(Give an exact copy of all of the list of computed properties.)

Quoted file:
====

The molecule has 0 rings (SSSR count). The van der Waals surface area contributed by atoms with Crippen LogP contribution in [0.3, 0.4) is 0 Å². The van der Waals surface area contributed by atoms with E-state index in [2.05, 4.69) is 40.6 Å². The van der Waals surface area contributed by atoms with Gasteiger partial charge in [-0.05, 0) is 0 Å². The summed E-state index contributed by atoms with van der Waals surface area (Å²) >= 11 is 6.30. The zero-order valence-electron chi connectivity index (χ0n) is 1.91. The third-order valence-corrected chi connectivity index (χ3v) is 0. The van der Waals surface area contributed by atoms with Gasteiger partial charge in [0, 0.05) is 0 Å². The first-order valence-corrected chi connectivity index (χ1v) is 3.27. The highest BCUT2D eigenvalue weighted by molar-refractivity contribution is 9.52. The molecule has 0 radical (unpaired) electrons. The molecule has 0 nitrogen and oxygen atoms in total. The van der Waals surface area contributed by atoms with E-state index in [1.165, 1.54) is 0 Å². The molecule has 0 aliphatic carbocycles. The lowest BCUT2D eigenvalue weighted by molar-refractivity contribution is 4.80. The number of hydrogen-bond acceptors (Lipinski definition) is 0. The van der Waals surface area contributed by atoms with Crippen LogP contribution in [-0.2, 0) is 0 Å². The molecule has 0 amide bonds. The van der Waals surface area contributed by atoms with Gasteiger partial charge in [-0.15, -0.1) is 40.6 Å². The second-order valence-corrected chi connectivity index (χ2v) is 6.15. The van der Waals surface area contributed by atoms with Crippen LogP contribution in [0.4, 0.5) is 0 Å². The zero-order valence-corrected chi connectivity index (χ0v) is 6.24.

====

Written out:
The molecule has 0 rings (SSSR count). The van der Waals surface area contributed by atoms with Crippen LogP contribution in [0.3, 0.4) is 0 Å². The van der Waals surface area contributed by atoms with E-state index in [2.05, 4.69) is 40.6 Å². The van der Waals surface area contributed by atoms with Gasteiger partial charge in [-0.05, 0) is 0 Å². The summed E-state index contributed by atoms with van der Waals surface area (Å²) >= 11 is 6.30. The zero-order valence-electron chi connectivity index (χ0n) is 1.91. The third-order valence-corrected chi connectivity index (χ3v) is 0. The van der Waals surface area contributed by atoms with Gasteiger partial charge in [0, 0.05) is 0 Å². The first-order valence-corrected chi connectivity index (χ1v) is 3.27. The highest BCUT2D eigenvalue weighted by molar-refractivity contribution is 9.52. The molecule has 0 radical (unpaired) electrons. The molecule has 0 nitrogen and oxygen atoms in total. The van der Waals surface area contributed by atoms with E-state index in [1.165, 1.54) is 0 Å². The molecule has 0 aliphatic carbocycles. The lowest BCUT2D eigenvalue weighted by molar-refractivity contribution is 4.80. The number of hydrogen-bond acceptors (Lipinski definition) is 0. The van der Waals surface area contributed by atoms with Crippen LogP contribution in [-0.2, 0) is 0 Å². The molecule has 0 amide bonds. The van der Waals surface area contributed by atoms with Gasteiger partial charge in [-0.15, -0.1) is 40.6 Å². The second-order valence-corrected chi connectivity index (χ2v) is 6.15. The van der Waals surface area contributed by atoms with Crippen LogP contribution in [0.4, 0.5) is 0 Å². The zero-order valence-corrected chi connectivity index (χ0v) is 6.24.